Social and Public Policy > Social Policy

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This concluding chapter reinforces and build on a key message of the book: the relevance and value of theory to the practice of social policy as well as to the study of it. To do this it explores how theory can be used to understand and analyse the recent COVID-19 pandemic. It then looks at the relationship between theory and the pursuit of social change. The chapter concludes with an exploration of the theorisation of hope and its place within social policy analysis and work.

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This chapter explores the concept of citizenship, which has been central to key social policy debates. It also introduces two concepts related to citizenship: community and human rights. As citizenship is closely connected to membership of a community, this chapter also explores the concept of community itself as well as the meaning of membership. The chapter also discusses citizenship rights, together with human rights and the notion of citizenship as an ideal.

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This book provides an introduction to the key theories and concepts that are important in the study of social policy. It fleshes these out with insight from contemporary events, drawing on examples to show how theory matters and helps us in understanding everyday life. This updated second edition includes a new chapter, which explores disability, environmentalism and sexuality.

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This chapter introduces some of the main theoretical perspectives that have provided critiques of dominant political ideologies as well as being critical analytical tools. It covers the main tenets of Marxist, feminist and anti-racist philosophies, which take social class, gender and ‘race’ respectively as their central analytical categories, and it explores theories that have sought to connect these approaches. It pays particular attention to what these philosophies say about the welfare state and their impact on social policy thinking.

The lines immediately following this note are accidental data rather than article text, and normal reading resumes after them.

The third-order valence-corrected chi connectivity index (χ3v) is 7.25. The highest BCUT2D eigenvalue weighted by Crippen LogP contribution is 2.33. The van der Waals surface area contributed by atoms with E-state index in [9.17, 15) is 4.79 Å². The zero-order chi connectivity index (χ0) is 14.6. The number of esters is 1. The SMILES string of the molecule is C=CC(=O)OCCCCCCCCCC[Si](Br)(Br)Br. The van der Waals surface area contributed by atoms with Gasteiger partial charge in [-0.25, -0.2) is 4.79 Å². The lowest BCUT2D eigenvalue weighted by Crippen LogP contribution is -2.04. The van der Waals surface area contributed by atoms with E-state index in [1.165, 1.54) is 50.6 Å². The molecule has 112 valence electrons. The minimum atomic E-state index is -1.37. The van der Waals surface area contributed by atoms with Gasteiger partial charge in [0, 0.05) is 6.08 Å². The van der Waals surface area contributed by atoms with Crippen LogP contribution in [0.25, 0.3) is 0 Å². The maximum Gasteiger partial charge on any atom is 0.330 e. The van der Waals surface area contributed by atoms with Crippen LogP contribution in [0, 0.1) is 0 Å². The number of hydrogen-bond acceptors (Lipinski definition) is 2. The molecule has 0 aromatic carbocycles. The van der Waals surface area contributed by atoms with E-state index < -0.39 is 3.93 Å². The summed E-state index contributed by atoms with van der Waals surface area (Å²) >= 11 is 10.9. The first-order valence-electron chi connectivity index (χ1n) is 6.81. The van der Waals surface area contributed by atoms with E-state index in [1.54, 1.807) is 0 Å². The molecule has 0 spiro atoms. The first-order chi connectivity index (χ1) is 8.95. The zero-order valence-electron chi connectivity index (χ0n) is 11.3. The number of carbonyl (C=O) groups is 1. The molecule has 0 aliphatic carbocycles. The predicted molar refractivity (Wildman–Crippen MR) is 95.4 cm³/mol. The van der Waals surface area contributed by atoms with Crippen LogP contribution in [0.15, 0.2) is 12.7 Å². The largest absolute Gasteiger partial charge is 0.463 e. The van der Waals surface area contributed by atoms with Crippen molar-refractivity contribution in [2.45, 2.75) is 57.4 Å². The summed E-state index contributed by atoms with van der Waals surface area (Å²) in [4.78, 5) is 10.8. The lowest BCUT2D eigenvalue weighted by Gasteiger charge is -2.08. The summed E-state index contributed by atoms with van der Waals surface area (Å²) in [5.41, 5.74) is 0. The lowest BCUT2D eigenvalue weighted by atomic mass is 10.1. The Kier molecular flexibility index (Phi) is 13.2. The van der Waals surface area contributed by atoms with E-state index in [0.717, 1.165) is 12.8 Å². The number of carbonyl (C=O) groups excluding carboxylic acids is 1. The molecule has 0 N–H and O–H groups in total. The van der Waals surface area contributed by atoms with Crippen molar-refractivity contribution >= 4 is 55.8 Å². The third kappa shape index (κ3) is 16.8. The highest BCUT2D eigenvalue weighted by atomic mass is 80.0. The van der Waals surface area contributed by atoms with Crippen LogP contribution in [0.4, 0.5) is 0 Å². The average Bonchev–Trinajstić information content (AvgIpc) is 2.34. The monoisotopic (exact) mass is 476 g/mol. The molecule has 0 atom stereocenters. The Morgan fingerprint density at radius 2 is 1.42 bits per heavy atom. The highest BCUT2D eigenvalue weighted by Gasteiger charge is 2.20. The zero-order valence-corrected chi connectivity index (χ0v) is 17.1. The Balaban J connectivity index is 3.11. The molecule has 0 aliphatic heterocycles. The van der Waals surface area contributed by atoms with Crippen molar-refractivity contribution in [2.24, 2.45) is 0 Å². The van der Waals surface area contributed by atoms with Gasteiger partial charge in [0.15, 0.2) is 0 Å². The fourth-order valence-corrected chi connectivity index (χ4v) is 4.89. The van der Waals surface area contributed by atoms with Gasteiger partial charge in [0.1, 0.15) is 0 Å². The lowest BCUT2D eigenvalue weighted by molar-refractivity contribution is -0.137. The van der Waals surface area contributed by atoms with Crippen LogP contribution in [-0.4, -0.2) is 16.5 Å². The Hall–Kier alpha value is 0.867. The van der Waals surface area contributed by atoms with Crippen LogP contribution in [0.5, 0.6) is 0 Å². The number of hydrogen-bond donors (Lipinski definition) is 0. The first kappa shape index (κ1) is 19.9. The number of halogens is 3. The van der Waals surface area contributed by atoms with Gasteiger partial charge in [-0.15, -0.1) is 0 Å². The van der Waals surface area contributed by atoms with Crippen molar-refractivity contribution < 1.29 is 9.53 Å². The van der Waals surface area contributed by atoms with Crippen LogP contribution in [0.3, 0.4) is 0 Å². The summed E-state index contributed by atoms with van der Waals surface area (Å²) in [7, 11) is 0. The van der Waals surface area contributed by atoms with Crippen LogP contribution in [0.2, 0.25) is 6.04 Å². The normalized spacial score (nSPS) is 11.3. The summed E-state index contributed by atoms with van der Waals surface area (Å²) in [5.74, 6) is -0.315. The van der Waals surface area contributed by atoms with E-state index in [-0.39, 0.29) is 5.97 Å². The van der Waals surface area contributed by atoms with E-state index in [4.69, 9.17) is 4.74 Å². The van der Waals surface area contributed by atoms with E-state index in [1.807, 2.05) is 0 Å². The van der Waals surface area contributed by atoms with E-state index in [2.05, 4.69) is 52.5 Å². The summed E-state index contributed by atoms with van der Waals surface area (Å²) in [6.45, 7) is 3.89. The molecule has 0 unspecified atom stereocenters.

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This chapter introduces three further theoretical perspectives that provide critiques of dominant political ideologies and analytical tools for change in social policy. It covers the main tenets of disability theory, sexuality studies and finally environmentalism. It pays particular attention to what the three theories say about the welfare state and their impact on social policy thinking.

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This chapter covers the ideological perspectives that have guided British governments over the past seventy years, shaping social policy developments. It summarises the key political philosophies and ideological perspectives that have guided British governments since the Second World War. These include liberalism, conservatism and the third way.

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This chapter introduces the book and sets the scene for the exploration of the core theories and concepts related to social policy analysis. It introduces core ideas of structure, agency and the nation state.

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This chapter introduces the concepts of liberty, equality and social justice. These are among the most prominent key concepts underpinning social policy and political theory. This chapter explores how they are understood and operationalised and shows how they can frequently stand in opposition to one another.

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This chapter is the first to look at key concepts in social policy. It starts with the concept of needs. An understanding of needs is critical in assessing the effectiveness of welfare policies and proposed reforms to them, as well as in the formulation of alternatives. This chapter explores how the concept of needs is applied to social policy analysis.

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This chapter explores and introduces readers to ideas of post-Fordism and postmodernism. These are both analytical frameworks that social policy has drawn upon in order to make sense of society and of policy interventions.

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